Deep Learning plays a vital role in the early detection of cancer. A study published by NVIDIA showed that deep learning drops error rate for breast cancer diagnoses by 85%This was the inspiration for Co-Founders Jeet Raut and Peter Njenga when they created AI imaging medical platform Raut’s mother was told that she no longer had breast cancer, a diagnosis that turned out to be false and that could have cost her life.

In addition to being the second leading cause of death (responsible for 8.8 million deaths worldwide in 2015), cancer also has significant and increasing impacts on economy. In 2010, the total annual cost of cancer was estimated at around $1.6 trillion. But the good news is that early detection can save not only billions of dollars but countless lives. In a TEDx 2014 talk, CEO and Founder of Enlitic Jeremy Howard said, “If you detect cancer early, your probability of survival is 10 times higher.”

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Fortunately, deep learning has shown capabilities in achieving higher diagnostic accuracy results in comparison to many domain experts. While this may be an issue of contention with physicians, for many would-be victims the technology can’t come soon enough.

In this article, we’ve provided several examples of deep learning in oncology. Though this list is by no means complete, it gives an indication of the long-ranging impact of deep learning on the oncology industry today and in the near future.

Current Applications of Deep Learning in Oncology

Cancer Detection From Gene Expression Data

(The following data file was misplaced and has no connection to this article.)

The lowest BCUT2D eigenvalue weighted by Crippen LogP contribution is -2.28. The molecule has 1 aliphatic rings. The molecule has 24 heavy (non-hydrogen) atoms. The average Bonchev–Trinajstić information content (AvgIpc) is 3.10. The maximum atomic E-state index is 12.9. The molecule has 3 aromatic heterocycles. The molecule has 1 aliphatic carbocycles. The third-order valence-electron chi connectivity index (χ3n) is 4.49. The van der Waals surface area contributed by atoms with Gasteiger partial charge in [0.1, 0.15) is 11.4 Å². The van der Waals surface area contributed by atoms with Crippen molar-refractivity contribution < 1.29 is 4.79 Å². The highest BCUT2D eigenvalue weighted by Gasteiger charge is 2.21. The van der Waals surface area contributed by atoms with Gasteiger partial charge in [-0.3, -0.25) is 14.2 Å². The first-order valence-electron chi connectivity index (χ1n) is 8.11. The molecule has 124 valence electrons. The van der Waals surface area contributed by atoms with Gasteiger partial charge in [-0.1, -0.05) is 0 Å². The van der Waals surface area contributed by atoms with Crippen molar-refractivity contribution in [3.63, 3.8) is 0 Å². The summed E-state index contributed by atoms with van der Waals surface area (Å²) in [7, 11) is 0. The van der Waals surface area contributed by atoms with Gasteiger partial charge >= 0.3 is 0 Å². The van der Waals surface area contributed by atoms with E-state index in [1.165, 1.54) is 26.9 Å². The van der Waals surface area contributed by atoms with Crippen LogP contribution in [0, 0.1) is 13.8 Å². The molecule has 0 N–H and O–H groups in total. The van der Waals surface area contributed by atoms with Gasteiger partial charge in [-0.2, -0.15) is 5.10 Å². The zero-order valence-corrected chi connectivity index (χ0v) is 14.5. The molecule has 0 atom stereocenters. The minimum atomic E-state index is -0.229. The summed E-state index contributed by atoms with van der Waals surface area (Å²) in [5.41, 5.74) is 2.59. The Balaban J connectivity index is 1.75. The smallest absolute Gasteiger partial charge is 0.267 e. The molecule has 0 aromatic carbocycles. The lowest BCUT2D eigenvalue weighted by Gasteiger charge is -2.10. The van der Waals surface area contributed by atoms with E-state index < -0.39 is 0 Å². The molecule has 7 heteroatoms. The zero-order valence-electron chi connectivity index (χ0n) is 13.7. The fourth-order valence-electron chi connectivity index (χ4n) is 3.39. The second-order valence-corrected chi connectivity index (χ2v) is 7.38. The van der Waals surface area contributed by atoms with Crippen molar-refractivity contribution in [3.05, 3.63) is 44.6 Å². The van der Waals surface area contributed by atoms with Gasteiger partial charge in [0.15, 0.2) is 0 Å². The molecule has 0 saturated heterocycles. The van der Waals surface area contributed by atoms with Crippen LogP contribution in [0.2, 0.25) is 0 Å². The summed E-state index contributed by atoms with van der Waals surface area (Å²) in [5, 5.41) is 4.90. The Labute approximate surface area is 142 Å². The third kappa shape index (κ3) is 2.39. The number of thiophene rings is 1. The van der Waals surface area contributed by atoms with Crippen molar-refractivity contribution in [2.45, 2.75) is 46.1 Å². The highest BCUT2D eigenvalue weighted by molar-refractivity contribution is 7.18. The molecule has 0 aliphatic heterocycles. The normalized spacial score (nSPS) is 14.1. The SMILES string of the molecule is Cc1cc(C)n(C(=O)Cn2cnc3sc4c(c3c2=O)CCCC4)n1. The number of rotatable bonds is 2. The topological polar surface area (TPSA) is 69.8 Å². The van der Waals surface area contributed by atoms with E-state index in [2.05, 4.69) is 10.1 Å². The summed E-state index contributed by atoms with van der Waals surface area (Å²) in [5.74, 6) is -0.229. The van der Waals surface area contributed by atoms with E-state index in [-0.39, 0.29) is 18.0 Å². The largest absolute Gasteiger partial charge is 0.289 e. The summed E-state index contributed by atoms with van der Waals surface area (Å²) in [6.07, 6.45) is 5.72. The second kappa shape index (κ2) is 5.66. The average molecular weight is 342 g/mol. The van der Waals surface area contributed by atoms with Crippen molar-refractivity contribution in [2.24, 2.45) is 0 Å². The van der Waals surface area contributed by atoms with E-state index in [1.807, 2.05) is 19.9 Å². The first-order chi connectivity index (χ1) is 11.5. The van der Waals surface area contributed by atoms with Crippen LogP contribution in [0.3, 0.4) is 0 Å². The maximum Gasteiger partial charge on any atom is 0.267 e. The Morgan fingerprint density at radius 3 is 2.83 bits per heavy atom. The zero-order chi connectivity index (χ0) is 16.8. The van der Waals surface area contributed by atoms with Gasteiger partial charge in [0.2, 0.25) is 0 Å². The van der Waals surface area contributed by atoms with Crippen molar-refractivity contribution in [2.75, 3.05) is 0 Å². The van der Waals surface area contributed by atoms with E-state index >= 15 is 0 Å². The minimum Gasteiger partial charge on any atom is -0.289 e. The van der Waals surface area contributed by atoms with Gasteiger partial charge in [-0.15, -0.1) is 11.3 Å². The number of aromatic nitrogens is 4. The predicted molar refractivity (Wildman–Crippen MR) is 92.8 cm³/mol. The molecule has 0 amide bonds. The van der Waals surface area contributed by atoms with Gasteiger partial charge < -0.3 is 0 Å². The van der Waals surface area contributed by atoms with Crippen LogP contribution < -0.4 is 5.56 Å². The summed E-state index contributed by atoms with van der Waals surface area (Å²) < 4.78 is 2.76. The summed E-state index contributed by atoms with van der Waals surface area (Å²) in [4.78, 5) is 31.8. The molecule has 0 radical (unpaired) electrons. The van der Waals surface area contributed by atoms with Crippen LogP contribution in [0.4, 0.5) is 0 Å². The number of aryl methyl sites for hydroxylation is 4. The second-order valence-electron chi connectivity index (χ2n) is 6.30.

Gene expression data is very complex due to its high dimensionality and complexity, making it challenging to use such data for cancer detection. Researchers from Oregon State University were able to use deep learning for the extraction of meaningful features from gene expression data, which in turn enabled the classification of breast cancer cells. They have used the technology to extract genes considered useful for cancer prediction, as well as potentially useful cancer biomarkers, for the detection of breast cancer.

Researchers in China also developed DeepGene, an advanced cancer type classifier based on deep learning that addresses the obstacles in existing somatic point mutation based cancer classification (SMCC) studies. Results showed that DeepGene outperforms three widely adopted existing classifiers, as it was able to extract the high-level features between combinatorial somatic point mutations and specific cancer types.

Cancer Classification with Deep Neural Networks

A research paper published in Nature by Stanford University researchers has shown that their convolutional neural network (CNN) achieves performance on par with all tested experts when classifying skin cancer. Google’s CNN system has demonstrated the ability to identify deadline skin cancers at an accuracy rate on par with practitioners, potentially extending diagnosis reach outside the clinic and into service-based apps that have been popping up as mobile access expands worldwide. Yet another instance is a program developed at Case Western Reserve University that has been able to outperform physicians at brain cancer diagnoses.


Tumor Segmentation

Researchers from China have used deep learning for segmenting brain tumors in MR images, where it provided more stable results as compared to manually segmenting the brain tumors by physicians, which is prone to motion and vision errors.

A team led by Dr. Qi Zhang of Shanghai University found that deep learning can accurately differentiate between benign and malignant breast tumors on ultrasound shear-wave elastography (SWE), yielding more than 93% accuracy on the elastogram images of more than 200 patients.

Histopathologic Cancer Diagnosis